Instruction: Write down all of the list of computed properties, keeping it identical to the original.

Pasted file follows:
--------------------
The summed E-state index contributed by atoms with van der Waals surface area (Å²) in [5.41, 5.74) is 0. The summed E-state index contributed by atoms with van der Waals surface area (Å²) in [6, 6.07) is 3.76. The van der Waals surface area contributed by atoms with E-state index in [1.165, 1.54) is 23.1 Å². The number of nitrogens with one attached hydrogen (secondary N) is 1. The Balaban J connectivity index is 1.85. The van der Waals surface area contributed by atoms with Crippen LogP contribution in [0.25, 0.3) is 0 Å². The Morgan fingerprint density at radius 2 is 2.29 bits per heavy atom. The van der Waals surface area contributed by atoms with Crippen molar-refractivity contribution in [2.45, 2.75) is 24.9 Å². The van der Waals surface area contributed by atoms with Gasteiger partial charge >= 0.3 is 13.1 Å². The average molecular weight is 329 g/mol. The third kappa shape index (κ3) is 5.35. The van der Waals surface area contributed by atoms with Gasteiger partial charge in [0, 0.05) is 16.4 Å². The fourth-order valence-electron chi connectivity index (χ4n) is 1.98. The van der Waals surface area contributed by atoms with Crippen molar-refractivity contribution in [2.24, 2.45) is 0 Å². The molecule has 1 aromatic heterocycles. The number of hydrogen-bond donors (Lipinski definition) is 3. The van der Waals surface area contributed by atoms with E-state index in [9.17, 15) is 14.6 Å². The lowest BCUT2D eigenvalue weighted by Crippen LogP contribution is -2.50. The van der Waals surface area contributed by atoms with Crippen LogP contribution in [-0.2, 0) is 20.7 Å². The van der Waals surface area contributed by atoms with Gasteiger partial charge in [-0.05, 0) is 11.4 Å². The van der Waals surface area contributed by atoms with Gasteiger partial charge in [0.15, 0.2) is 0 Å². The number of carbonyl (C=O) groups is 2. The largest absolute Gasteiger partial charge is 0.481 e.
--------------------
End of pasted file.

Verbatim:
The summed E-state index contributed by atoms with van der Waals surface area (Å²) in [5.41, 5.74) is 0. The summed E-state index contributed by atoms with van der Waals surface area (Å²) in [6, 6.07) is 3.76. The van der Waals surface area contributed by atoms with E-state index in [1.165, 1.54) is 23.1 Å². The number of nitrogens with one attached hydrogen (secondary N) is 1. The Balaban J connectivity index is 1.85. The van der Waals surface area contributed by atoms with Crippen LogP contribution in [0.25, 0.3) is 0 Å². The Morgan fingerprint density at radius 2 is 2.29 bits per heavy atom. The van der Waals surface area contributed by atoms with Crippen molar-refractivity contribution in [2.45, 2.75) is 24.9 Å². The van der Waals surface area contributed by atoms with Gasteiger partial charge >= 0.3 is 13.1 Å². The average molecular weight is 329 g/mol. The third kappa shape index (κ3) is 5.35. The van der Waals surface area contributed by atoms with Gasteiger partial charge in [0, 0.05) is 16.4 Å². The fourth-order valence-electron chi connectivity index (χ4n) is 1.98. The van der Waals surface area contributed by atoms with Crippen molar-refractivity contribution in [2.24, 2.45) is 0 Å². The molecule has 1 aromatic heterocycles. The number of hydrogen-bond donors (Lipinski definition) is 3. The van der Waals surface area contributed by atoms with E-state index in [9.17, 15) is 14.6 Å². The lowest BCUT2D eigenvalue weighted by Crippen LogP contribution is -2.50. The van der Waals surface area contributed by atoms with Crippen LogP contribution in [-0.2, 0) is 20.7 Å². The van der Waals surface area contributed by atoms with Gasteiger partial charge in [-0.05, 0) is 11.4 Å². The van der Waals surface area contributed by atoms with Gasteiger partial charge in [0.15, 0.2) is 0 Å². The number of carbonyl (C=O) groups is 2. The largest absolute Gasteiger partial charge is 0.481 e.